Listen Live
WOL Listen Live
WOL Featured Video


The sexual assault conviction of a well-known civil rights leader is about to be erased from the books because of a little-known aspect of criminal law — and the man’s death.

The man is James L. Bevel, a 71-year-old former Loudoun County resident. He died last December, two months after a judge imposed a 15-year sentence for repeatedly having sex with his daughter, but also after his attorney had filed an appeal. The law in federal court, and most states, is clear: If a defendant dies while his appeal is pending, the entire case is dismissed as if it had never happened.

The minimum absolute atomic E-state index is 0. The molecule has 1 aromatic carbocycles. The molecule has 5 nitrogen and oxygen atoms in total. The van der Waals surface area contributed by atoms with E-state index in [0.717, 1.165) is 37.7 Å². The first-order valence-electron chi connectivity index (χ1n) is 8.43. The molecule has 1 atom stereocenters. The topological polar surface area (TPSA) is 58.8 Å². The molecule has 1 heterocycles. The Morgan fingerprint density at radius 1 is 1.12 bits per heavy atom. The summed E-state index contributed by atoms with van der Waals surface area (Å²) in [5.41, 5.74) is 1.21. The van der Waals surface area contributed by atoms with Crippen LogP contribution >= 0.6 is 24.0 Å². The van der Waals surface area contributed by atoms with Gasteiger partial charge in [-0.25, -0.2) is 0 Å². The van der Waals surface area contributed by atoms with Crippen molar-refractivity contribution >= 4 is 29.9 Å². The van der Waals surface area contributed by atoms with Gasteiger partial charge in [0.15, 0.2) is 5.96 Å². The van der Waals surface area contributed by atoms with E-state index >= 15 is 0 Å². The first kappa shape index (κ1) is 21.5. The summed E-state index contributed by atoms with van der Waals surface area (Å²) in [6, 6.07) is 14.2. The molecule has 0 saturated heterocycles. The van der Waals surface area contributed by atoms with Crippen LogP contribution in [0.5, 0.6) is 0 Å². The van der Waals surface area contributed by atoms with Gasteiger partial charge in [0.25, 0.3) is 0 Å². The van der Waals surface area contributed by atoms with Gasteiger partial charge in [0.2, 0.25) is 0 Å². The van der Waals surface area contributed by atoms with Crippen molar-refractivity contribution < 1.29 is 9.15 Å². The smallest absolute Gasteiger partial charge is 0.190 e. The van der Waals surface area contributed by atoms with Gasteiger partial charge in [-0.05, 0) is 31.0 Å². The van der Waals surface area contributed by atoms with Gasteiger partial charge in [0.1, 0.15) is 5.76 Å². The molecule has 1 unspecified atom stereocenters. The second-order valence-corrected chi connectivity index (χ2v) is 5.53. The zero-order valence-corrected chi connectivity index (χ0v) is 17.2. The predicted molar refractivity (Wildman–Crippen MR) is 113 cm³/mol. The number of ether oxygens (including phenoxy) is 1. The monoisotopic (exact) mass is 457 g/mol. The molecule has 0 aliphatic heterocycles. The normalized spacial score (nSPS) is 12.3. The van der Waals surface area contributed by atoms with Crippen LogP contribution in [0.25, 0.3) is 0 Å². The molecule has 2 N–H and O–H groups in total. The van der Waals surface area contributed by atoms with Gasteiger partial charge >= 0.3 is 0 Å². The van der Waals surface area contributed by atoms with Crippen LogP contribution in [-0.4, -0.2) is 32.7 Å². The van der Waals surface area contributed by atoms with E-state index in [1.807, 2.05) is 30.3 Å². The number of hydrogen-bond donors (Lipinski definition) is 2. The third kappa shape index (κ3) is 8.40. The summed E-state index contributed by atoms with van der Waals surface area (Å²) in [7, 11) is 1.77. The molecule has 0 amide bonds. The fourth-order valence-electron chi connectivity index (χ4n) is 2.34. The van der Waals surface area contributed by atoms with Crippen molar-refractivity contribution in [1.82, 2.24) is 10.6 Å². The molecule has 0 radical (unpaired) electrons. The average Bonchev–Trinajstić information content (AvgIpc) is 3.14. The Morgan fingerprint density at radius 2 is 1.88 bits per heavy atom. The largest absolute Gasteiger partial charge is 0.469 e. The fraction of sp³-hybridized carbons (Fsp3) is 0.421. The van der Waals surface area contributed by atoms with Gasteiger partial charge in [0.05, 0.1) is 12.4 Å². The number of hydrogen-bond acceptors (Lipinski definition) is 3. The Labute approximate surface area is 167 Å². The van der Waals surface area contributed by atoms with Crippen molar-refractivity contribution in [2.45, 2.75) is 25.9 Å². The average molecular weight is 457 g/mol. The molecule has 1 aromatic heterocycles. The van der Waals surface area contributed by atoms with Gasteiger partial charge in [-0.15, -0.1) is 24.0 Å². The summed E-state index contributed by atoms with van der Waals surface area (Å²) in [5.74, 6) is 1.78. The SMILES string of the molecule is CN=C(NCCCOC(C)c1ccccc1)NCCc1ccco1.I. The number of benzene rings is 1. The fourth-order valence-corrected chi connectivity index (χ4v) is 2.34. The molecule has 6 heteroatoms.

The most publicized example of “abatement” occurred in 2006, when Enron executive Kenneth L. Lay died about a month after his conviction on numerous counts of securities fraud, before he had been sentenced. The trial judge in Houston threw out the case and also any request for restitution through the criminal case.

The idea behind abatement is that a case being appealed isn’t final. The defendant could still be cleared upon a higher court’s review.

Read more here.